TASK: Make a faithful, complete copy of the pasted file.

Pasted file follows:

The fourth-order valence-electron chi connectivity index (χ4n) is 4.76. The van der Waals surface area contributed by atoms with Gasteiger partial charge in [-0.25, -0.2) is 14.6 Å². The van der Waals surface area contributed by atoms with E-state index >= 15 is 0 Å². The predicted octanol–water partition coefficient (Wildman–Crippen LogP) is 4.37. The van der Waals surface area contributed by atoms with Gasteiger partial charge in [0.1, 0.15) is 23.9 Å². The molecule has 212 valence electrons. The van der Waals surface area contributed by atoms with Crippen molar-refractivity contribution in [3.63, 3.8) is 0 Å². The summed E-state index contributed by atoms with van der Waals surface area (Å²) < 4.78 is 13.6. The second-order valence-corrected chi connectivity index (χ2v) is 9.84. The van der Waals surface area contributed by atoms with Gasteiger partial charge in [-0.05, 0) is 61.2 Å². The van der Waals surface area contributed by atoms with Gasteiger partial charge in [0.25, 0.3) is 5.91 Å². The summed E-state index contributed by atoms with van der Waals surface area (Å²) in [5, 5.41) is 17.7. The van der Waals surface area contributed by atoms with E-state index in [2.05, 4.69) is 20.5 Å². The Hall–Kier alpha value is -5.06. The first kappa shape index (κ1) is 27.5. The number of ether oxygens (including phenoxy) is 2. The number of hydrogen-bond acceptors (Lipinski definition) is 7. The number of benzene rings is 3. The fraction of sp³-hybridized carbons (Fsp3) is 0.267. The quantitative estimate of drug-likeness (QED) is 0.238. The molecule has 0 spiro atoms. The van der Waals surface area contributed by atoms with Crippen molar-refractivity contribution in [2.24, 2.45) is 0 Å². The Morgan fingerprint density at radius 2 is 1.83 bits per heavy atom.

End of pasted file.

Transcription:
The fourth-order valence-electron chi connectivity index (χ4n) is 4.76. The van der Waals surface area contributed by atoms with Gasteiger partial charge in [-0.25, -0.2) is 14.6 Å². The van der Waals surface area contributed by atoms with E-state index >= 15 is 0 Å². The predicted octanol–water partition coefficient (Wildman–Crippen LogP) is 4.37. The van der Waals surface area contributed by atoms with Gasteiger partial charge in [0.1, 0.15) is 23.9 Å². The molecule has 212 valence electrons. The van der Waals surface area contributed by atoms with Crippen molar-refractivity contribution in [3.63, 3.8) is 0 Å². The summed E-state index contributed by atoms with van der Waals surface area (Å²) < 4.78 is 13.6. The second-order valence-corrected chi connectivity index (χ2v) is 9.84. The van der Waals surface area contributed by atoms with Gasteiger partial charge in [-0.05, 0) is 61.2 Å². The van der Waals surface area contributed by atoms with Gasteiger partial charge in [0.25, 0.3) is 5.91 Å². The summed E-state index contributed by atoms with van der Waals surface area (Å²) in [5, 5.41) is 17.7. The van der Waals surface area contributed by atoms with E-state index in [2.05, 4.69) is 20.5 Å². The Hall–Kier alpha value is -5.06. The first kappa shape index (κ1) is 27.5. The number of ether oxygens (including phenoxy) is 2. The number of hydrogen-bond acceptors (Lipinski definition) is 7. The number of benzene rings is 3. The fraction of sp³-hybridized carbons (Fsp3) is 0.267. The quantitative estimate of drug-likeness (QED) is 0.238. The molecule has 0 spiro atoms. The van der Waals surface area contributed by atoms with Crippen molar-refractivity contribution in [2.24, 2.45) is 0 Å². The Morgan fingerprint density at radius 2 is 1.83 bits per heavy atom.